Facebook has grown so large that the company’s products have become incredibly important for a lot of people, be it for socializing, doing business, or simply communicating. But for more than 13 years, everything has been running on the same network, whether users are processing photos and videos or passing information through Facebook’s myriad data centers.
Overloading this network can have a negative impact on user traffic, which is why Facebook has created a new network called the Express Backbone (EBB). The idea is to extract the machine-to-machine traffic, which can be rather large, and lessen its impact on your enjoyment of the social network’s slate of products.
You could make an analogy to a major highway in a city that can get severely congested when filled with 18-wheeler trucks and cars. But EBB provides a dedicated route for trucks and frees up space for cars on the other network. Faced with increasing bandwidth demand for storage backups, data analytics, and machine learning computing, Facebook is seeking to avoid any slowdown in traffic and believes the EBB network should alleviate these concerns. The company says it developed the network over the last year.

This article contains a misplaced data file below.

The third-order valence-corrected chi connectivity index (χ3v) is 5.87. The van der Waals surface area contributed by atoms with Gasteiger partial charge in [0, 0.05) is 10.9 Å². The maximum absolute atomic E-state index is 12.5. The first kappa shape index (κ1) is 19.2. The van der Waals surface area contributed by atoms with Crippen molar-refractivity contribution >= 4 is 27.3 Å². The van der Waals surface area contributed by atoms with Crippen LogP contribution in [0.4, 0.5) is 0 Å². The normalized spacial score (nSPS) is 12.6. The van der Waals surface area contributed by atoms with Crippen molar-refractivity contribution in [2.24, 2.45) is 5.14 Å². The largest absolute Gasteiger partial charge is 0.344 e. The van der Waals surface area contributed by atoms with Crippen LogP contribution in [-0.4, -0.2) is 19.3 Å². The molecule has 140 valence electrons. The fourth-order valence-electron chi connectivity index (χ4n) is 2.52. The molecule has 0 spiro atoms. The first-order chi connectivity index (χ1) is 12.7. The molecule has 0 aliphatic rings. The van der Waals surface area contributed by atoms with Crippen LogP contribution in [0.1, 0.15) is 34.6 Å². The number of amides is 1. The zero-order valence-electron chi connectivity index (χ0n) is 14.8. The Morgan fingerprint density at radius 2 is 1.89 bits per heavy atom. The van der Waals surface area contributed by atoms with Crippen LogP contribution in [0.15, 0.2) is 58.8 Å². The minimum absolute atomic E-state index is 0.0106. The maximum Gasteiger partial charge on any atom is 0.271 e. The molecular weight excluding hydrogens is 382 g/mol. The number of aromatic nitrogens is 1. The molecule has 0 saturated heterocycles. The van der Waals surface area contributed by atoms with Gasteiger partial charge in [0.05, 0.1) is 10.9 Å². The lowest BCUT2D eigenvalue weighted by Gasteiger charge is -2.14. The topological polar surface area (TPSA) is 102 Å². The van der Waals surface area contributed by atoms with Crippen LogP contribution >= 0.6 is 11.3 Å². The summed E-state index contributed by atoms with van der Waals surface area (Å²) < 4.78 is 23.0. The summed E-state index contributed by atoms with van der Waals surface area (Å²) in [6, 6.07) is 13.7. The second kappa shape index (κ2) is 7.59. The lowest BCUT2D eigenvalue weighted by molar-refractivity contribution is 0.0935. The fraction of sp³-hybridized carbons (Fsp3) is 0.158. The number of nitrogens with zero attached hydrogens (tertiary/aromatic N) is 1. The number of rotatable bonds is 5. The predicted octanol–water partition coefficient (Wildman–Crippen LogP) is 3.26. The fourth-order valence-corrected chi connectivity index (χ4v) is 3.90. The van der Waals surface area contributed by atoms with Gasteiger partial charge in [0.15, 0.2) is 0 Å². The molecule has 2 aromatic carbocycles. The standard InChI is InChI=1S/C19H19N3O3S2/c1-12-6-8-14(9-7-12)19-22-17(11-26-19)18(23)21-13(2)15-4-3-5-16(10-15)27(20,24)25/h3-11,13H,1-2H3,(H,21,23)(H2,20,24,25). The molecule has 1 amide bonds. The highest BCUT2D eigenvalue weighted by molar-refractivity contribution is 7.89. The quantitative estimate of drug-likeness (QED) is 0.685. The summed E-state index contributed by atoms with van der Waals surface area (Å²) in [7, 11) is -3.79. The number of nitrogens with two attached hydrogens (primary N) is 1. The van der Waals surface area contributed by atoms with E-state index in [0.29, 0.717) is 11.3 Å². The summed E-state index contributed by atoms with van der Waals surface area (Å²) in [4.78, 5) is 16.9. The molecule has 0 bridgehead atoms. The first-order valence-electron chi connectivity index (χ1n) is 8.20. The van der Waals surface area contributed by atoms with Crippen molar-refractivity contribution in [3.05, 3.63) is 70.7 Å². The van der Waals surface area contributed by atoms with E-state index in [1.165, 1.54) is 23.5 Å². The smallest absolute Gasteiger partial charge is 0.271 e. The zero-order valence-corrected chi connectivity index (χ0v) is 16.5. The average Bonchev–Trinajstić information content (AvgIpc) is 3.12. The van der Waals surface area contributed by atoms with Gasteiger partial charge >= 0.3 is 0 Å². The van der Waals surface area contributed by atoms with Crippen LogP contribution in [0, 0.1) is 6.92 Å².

In a post, Facebook said that some of the lessons it learned were around network design, such as how to keep the network state “consistent and stable” as it grows.
In addition to user traffic, Facebook itself has quite a bit going on behind the scenes that is compute intensive. Besides its standard algorithm for News Feed, it has to account for Facebook Messenger’s “M” artificial intelligent assistant, the camera effects (augmented reality) platform, Oculus, and any other moonshot-like technology the company’s working on. The EBB network also promises to help in further connecting data centers around the world.
Many of the company’s 1.86 billion users probably won’t notice a difference across Instagram, Facebook, Facebook Messenger, WhatsApp, or Oculus, and Facebook hopes that will continue to be true for a long time. After all, if the network becomes sluggish, it could have a negative impact on people’s experience, opening up the door for new entrants or causing people to spend time on rival apps, such as Snapchat.